As an example, consider a province that implemented a policy in a given year that resulted in a significant reduction in emissions relative to all other provinces. However, a researcher may not be aware of this policy and is therefore not able to estimate a conventional difference in difference model or a synthetic control model. The proposed approach assesses each time period for each province as a potential therapeutic intervention in which significant interventions are maintained and not significantly removed from the model (at a predetermined significance level p, which determines the false positive rate). After identifying the people in whom fractures occur as well as estimated pause data, fracture detection requires subsequent attribution of detected interventions. If the timing coincides with previously unknown political intervention, it can provide evidence of its effectiveness. Of course, if this policy had been common knowledge, it could have been tested in a traditional difference-in-difference (or synthetic control) approach. The national results mask subnational differences, mainly due to regional differences in energy production and consumption. Rural communities are likely to face larger increases in energy costs than urban dwellers, as low population density is typically associated with higher per capita energy demand for transport, heating and cooling. How do we reconcile the lack of a fiscal effect on total emissions with the existing evidence of a significant decline in gasoline demand in British Columbia? To answer this question, I turn to sector-level emissions data, which break down CO2 emissions from transport (transp.); stationary combustion sources (statEnergy); fugitive emissions from coal, oil and gas extraction (fugit.); industrial processes (industry) agriculture (agriculture); and waste treatment (waste). The emission series are plotted together in Figure 3. Fugitive emissions (which represent only a small fraction of total emissions, about 3% in 2016) are used here as a placebo test, as they are completely exempt from tax. Greenhouse gas emissions in agriculture are excluded, as are emissions of non-fossil greenhouse gases, such as industrial processes and landfills, so we expect little (if any) impact in the agricultural and industrial sectors.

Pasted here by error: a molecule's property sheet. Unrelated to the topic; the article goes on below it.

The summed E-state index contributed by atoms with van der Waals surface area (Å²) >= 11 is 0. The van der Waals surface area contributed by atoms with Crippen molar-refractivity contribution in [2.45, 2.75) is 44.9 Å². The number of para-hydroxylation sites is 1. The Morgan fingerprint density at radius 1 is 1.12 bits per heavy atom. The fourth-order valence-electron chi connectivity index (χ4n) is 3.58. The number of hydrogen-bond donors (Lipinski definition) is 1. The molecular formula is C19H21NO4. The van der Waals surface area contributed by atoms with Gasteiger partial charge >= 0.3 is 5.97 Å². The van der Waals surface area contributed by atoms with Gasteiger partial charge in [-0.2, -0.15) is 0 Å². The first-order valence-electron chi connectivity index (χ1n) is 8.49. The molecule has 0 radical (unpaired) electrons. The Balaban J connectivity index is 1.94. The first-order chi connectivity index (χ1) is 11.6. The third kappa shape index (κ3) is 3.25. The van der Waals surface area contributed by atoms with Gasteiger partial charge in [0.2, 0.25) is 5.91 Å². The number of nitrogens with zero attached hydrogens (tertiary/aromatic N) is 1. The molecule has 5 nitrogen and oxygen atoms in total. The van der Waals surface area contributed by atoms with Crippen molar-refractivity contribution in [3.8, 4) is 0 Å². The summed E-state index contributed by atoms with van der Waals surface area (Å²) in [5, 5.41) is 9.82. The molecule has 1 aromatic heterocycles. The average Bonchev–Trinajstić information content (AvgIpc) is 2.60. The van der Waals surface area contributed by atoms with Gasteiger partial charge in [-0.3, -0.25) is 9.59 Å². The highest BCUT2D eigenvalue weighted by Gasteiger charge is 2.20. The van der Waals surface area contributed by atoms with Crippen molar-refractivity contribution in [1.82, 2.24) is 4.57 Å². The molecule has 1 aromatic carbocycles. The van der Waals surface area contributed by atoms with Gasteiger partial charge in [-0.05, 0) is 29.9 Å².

Various representatives and senators in the U.S. Congress have proposed in recent years a bill that approves a federal carbon tax: Since the beginning of his term, President Biden has indicated that he wants to pursue an ambitious climate agenda. On his first day in office, he reaffirmed the United States` commitment to the Paris climate agreement and called on the authorities to review a series of climate-related (de)regulations enacted by the Trump administration. A week later, he signed the executive order to address the climate crisis, which outlined a “whole-of-government” approach to climate change mitigation and response. And in April, he announced a new U.S. emissions reduction goal: halving emissions from 2005 to 2030. To further allay concerns about differences between differences between a single unit covered, I examine the impact of introducing the carbon tax with synthetic controls (Abadie and Gardeazabal, 2003; Abadie et al., 2010). This approach is suitable for a single treated region and relaxes the parallel trend assumption (difficult to verify) underlying the difference in differences by constructing a synthetic (estimated) version of the treated region and then comparing the synthetic (untaxed) region with the region observed under the tax. The approach is interesting in the case of a single treated area, but the small number of control regions means that inference is less easy in synthetic control.